Lake Victoria, the world’s second-largest freshwater lake by surface area, is divided between Kenya, Tanzania, and Uganda. More than 40 million people rely on Lake Victoria for their food, water, and hydropower and its fisheries provide income for over three million people – it quite literally sustains life. The question is: for how much longer? The lake is dying due to eutrophication, water pollution, invasive species, climate change, overfishing, and ghost fishing. This long list of problems has been felt by the fishing communities relying on the lake – catch rates are lower, and poverty is higher.

Seeing the problems his community was facing, Mutumba Faisal founded the Uganda Junior Rangers, an NGO with the mission to provide environmental education programs for the youth in the communities surrounding Kampala, Uganda. After years of conservation efforts in and around the lake, one problem became increasingly concerning – ghost gear. The world has only recently been waking up to the deadly threat ghost gear poses to aquatic environments. Very little is known about the extent of ghost gear in the ocean – even less is known about ghost gear in lakes. In early 2022, after discussions about how this problem can be tackled with engineers, scientists and consultants from around the world, the Lake Victoria Clean Up project was founded.

The Lake Victoria Clean Up project seeks to find long-term solutions to the ghost gear problem in Lake Victoria by working with local stakeholders to gain a deeper understanding of the complexity of the issue. Regular shore clean-ups aim to engage the community in the project and provide data, for instance, on hotspots and the types of nets found. The nets are sorted, dried and samples will soon be sent to the project’s engineers in the Netherlands to assess the nets’ recyclability. Professional divers will conduct underwater clean-ups and surveys to provide more data on the extent of the problem. Project Baseline, as well as Octopodes and Scubaxperience from the Netherlands, have donated dive equipment, to equip three divers to safely locate and remove ghost nets from Lake Victoria. In addition to clean ups, the project will offer educational workshops for the fishers, as well as conservation, fishing and dive courses and workshops for children, to foster an ethic of environmental stewardship within the community.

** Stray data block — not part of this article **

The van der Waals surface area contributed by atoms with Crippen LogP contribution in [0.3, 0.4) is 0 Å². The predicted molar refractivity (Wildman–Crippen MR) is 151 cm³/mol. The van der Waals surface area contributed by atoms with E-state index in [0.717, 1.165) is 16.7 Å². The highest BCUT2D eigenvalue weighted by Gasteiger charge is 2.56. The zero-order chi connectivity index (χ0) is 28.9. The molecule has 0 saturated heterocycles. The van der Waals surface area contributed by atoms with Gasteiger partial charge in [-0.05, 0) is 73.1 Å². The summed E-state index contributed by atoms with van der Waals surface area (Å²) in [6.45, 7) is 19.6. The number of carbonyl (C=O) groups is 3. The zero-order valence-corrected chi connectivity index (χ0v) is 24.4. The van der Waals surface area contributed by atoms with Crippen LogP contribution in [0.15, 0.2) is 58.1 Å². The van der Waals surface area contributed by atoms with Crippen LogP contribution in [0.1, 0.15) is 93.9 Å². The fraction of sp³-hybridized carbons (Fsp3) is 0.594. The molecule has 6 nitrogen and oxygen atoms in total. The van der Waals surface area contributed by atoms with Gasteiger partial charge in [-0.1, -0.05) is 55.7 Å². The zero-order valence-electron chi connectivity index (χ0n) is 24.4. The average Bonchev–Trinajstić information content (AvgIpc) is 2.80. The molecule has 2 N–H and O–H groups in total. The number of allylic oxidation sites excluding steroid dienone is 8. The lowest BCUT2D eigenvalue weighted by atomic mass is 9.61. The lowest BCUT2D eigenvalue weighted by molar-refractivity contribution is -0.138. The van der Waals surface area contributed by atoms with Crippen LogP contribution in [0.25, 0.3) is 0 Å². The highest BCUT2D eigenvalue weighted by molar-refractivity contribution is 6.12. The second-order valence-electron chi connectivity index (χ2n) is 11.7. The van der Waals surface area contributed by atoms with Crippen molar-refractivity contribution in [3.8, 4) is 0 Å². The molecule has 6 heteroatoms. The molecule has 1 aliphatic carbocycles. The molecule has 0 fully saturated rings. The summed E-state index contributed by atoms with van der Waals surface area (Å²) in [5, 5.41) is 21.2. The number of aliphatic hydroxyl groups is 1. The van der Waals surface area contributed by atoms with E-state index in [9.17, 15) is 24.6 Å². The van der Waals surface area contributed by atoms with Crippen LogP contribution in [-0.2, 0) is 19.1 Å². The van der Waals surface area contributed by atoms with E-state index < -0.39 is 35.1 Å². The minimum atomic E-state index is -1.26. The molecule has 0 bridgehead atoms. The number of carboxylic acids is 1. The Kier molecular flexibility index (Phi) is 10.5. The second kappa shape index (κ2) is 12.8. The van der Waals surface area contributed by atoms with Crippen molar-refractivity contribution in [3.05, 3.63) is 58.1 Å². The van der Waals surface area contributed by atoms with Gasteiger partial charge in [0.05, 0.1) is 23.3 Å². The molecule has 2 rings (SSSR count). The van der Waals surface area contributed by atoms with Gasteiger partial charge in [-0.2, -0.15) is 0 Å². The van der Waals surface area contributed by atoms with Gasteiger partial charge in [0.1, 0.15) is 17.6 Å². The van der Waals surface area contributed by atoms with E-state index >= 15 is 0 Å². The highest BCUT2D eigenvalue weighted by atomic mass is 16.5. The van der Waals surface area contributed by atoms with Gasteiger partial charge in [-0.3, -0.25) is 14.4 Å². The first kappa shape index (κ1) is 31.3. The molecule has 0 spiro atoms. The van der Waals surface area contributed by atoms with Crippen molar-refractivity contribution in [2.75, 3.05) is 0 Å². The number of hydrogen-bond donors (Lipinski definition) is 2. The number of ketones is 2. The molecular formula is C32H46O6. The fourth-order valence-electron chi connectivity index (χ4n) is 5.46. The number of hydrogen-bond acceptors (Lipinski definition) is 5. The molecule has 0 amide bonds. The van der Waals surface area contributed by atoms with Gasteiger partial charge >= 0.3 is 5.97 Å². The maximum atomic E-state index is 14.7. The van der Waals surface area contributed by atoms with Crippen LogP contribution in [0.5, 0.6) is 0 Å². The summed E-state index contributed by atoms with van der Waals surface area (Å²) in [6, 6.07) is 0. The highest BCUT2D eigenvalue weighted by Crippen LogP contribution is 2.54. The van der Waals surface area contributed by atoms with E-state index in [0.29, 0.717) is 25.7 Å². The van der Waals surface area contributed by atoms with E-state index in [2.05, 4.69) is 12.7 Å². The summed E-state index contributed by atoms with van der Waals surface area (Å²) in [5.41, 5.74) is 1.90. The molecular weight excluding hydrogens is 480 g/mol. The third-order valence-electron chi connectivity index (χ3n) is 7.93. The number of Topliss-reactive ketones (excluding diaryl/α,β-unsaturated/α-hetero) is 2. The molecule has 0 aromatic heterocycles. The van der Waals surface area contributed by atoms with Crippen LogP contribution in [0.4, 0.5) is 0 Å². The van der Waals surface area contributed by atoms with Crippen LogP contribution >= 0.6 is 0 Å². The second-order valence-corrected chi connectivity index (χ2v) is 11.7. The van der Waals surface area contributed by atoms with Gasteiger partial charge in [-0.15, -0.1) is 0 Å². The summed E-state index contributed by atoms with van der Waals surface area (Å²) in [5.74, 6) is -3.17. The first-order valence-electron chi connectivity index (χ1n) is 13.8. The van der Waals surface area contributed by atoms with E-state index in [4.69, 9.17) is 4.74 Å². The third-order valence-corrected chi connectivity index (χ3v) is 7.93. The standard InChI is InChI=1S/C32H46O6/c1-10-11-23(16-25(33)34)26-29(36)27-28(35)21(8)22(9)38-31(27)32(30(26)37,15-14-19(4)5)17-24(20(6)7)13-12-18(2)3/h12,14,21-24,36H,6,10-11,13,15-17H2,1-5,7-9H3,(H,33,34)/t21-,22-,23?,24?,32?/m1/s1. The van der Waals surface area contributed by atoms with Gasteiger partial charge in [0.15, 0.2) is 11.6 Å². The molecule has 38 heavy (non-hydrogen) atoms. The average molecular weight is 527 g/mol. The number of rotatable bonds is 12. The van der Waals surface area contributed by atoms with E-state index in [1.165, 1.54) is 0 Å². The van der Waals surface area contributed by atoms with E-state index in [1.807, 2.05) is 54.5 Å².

Throughout the project, the focus is on providing solutions that benefit the environment and the community. Engineers in the Netherlands will aim to develop a product that can be made out of the collected nets and benefit the local communities. Though initially funded by grants and other external funding sources, such as the Global Ghost Gear Initiative’s 2022 Small Grant, the aim of the project is to become self-sufficient, providing jobs and income to the community.

Any donations, including the donation of children’s dive equipment, would be greatly appreciated and will help towards the success of this pilot project.

If you would like to get in touch with The Lake Victoria Clean Up Project, please contact Mutumba at